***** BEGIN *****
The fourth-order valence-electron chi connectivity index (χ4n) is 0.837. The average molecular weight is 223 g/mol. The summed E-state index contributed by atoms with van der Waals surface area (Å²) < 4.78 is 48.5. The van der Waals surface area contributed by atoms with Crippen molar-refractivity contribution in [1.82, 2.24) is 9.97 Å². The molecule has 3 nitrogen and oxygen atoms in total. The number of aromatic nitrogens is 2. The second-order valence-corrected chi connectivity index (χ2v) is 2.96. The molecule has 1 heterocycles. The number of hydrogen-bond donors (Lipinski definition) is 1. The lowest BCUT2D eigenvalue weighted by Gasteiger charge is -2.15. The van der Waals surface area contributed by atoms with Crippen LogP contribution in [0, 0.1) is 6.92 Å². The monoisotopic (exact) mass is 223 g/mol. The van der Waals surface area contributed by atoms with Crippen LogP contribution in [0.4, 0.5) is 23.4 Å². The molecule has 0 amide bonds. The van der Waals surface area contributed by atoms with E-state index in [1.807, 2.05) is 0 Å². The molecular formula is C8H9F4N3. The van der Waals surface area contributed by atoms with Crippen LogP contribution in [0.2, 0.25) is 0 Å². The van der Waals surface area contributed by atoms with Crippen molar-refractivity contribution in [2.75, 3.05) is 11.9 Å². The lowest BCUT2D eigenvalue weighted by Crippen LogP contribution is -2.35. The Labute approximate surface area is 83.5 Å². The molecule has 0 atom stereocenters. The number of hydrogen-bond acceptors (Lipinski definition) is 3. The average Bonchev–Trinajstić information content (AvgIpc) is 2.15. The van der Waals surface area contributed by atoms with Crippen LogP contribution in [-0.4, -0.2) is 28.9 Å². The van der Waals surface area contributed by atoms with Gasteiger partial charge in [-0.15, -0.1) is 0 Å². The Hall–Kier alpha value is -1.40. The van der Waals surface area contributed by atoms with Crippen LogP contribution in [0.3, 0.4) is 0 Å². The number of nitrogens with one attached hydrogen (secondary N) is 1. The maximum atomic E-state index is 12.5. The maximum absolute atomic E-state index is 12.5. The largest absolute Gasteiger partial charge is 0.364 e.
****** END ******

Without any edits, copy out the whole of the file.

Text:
The fourth-order valence-electron chi connectivity index (χ4n) is 0.837. The average molecular weight is 223 g/mol. The summed E-state index contributed by atoms with van der Waals surface area (Å²) < 4.78 is 48.5. The van der Waals surface area contributed by atoms with Crippen molar-refractivity contribution in [1.82, 2.24) is 9.97 Å². The molecule has 3 nitrogen and oxygen atoms in total. The number of aromatic nitrogens is 2. The second-order valence-corrected chi connectivity index (χ2v) is 2.96. The molecule has 1 heterocycles. The number of hydrogen-bond donors (Lipinski definition) is 1. The lowest BCUT2D eigenvalue weighted by Gasteiger charge is -2.15. The van der Waals surface area contributed by atoms with Crippen LogP contribution in [0, 0.1) is 6.92 Å². The monoisotopic (exact) mass is 223 g/mol. The van der Waals surface area contributed by atoms with Crippen LogP contribution in [0.4, 0.5) is 23.4 Å². The molecule has 0 amide bonds. The van der Waals surface area contributed by atoms with E-state index in [1.807, 2.05) is 0 Å². The molecular formula is C8H9F4N3. The van der Waals surface area contributed by atoms with Crippen LogP contribution in [0.2, 0.25) is 0 Å². The van der Waals surface area contributed by atoms with Crippen molar-refractivity contribution in [2.75, 3.05) is 11.9 Å². The lowest BCUT2D eigenvalue weighted by Crippen LogP contribution is -2.35. The Labute approximate surface area is 83.5 Å². The molecule has 0 atom stereocenters. The number of hydrogen-bond acceptors (Lipinski definition) is 3. The average Bonchev–Trinajstić information content (AvgIpc) is 2.15. The van der Waals surface area contributed by atoms with Crippen LogP contribution in [-0.4, -0.2) is 28.9 Å². The van der Waals surface area contributed by atoms with Gasteiger partial charge in [-0.15, -0.1) is 0 Å². The Hall–Kier alpha value is -1.40. The van der Waals surface area contributed by atoms with Crippen LogP contribution in [0.3, 0.4) is 0 Å². The number of nitrogens with one attached hydrogen (secondary N) is 1. The maximum atomic E-state index is 12.5. The maximum absolute atomic E-state index is 12.5. The largest absolute Gasteiger partial charge is 0.364 e.